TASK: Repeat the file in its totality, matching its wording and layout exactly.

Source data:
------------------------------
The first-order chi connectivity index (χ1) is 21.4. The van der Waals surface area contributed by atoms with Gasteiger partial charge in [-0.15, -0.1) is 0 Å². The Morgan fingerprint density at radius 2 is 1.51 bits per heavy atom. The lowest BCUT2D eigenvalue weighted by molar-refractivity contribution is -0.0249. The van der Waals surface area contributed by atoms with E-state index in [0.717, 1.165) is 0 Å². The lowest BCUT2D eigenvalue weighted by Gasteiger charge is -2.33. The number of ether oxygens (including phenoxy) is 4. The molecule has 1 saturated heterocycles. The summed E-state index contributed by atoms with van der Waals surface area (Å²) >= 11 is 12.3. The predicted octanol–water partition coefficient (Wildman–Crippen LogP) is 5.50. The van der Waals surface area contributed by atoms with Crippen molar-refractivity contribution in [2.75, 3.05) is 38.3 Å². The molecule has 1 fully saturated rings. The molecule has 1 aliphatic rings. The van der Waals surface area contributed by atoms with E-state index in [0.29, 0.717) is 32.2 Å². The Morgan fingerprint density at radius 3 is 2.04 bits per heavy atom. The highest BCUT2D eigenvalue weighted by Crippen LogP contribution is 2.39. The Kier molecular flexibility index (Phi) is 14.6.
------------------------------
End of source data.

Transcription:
The first-order chi connectivity index (χ1) is 21.4. The van der Waals surface area contributed by atoms with Gasteiger partial charge in [-0.15, -0.1) is 0 Å². The Morgan fingerprint density at radius 2 is 1.51 bits per heavy atom. The lowest BCUT2D eigenvalue weighted by molar-refractivity contribution is -0.0249. The van der Waals surface area contributed by atoms with E-state index in [0.717, 1.165) is 0 Å². The lowest BCUT2D eigenvalue weighted by Gasteiger charge is -2.33. The number of ether oxygens (including phenoxy) is 4. The molecule has 1 saturated heterocycles. The summed E-state index contributed by atoms with van der Waals surface area (Å²) >= 11 is 12.3. The predicted octanol–water partition coefficient (Wildman–Crippen LogP) is 5.50. The van der Waals surface area contributed by atoms with Crippen molar-refractivity contribution in [2.75, 3.05) is 38.3 Å². The molecule has 1 fully saturated rings. The molecule has 1 aliphatic rings. The van der Waals surface area contributed by atoms with E-state index in [0.29, 0.717) is 32.2 Å². The Morgan fingerprint density at radius 3 is 2.04 bits per heavy atom. The highest BCUT2D eigenvalue weighted by Crippen LogP contribution is 2.39. The Kier molecular flexibility index (Phi) is 14.6.